Straight from the source: “I know I can do a lot of good things and improve on a lot of things. It’s up to the coaches. The coaches tell me what to do and I’m a good listener, so I’m going to try to listen to them and learn.”
Anderson : “He’s got a chance to be something special. He’s got a chance to be an All-Big 12 player. He has a great bloodline and he can definitely play at the next level.”
Silas on Coach Patton’s resignation: “I don’t think that anyone’s going to (transfer). I’m not thinking about after this season. I’m thinking about this season because we have a lot to prove.”
Personal: 6’3″, 180 pounds. Hometown is Arlington, Texas
Position: Point Guard
High school career: At Martin High School, Thorne averaged over 18 ppg, six rpg and four apg his senior year. He was the first player in his school’s 22-year history to play varsity all four seasons of his career. He was All-District and All-Region his senior year.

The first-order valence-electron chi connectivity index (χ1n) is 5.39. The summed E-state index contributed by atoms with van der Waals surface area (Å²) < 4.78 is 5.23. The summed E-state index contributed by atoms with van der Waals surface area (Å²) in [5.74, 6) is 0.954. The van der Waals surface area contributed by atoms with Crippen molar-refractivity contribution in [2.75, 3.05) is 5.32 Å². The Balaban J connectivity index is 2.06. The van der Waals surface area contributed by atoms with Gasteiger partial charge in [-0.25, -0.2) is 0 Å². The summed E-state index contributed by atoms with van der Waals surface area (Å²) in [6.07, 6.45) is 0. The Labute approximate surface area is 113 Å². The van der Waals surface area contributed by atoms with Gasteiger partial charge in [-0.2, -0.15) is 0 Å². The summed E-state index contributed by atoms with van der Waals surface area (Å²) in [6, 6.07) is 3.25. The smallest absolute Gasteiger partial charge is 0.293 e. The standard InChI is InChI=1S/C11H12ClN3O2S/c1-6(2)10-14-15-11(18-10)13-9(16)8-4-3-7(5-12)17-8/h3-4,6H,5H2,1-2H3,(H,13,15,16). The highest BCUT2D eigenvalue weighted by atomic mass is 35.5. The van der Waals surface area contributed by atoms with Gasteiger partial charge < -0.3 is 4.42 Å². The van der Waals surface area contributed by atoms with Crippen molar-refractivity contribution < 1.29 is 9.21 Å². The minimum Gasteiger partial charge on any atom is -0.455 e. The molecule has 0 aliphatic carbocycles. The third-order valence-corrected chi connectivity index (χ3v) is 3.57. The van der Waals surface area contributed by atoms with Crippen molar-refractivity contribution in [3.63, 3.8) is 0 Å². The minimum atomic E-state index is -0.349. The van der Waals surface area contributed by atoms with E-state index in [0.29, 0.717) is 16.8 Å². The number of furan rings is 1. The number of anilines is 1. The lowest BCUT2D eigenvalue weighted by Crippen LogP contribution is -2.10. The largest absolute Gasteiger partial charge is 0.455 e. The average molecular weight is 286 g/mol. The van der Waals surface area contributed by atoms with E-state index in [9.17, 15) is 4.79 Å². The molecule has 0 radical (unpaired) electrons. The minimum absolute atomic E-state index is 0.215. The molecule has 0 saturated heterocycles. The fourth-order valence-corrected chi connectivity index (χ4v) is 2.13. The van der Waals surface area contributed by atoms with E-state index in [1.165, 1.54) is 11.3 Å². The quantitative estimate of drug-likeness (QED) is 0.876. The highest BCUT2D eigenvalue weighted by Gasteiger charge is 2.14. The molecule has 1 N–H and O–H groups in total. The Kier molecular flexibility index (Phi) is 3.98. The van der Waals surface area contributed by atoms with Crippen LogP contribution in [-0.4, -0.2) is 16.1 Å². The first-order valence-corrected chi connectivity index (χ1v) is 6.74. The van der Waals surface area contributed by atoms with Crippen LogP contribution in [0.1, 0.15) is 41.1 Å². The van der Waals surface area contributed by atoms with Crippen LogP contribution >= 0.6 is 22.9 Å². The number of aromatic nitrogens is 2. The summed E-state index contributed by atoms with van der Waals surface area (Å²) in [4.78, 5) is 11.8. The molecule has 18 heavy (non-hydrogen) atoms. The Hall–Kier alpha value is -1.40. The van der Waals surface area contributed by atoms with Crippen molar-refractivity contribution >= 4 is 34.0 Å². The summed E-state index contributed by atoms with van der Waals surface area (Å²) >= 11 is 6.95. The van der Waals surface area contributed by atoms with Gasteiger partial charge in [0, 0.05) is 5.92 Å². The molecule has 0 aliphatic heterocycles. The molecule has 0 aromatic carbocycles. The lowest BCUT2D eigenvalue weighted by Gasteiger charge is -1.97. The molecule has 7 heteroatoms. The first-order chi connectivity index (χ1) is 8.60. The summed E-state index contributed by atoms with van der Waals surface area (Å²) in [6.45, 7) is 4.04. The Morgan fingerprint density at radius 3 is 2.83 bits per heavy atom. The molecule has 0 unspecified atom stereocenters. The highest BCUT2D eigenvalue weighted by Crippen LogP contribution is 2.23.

Straight from the source: “Shooting is a strength of mine. Things I need to work on are getting quicker than I already am. I need to get used to the speed of the game. The speed and athleticism in the college game are so much better. The learning curve is a lot quicker.”
Anderson: “He’s a guy with nice size for a point guard. He doesn’t talk as much as (Kal Bay) and that’s probably something he needs to improve on but he has all the necessary tools to be an outstanding player in this league.”
Thorne on Coach Patton’s resignation: “I came to the University of Colorado to play for Coach Patton but I’m here. Me staying here is what I’m going to do.”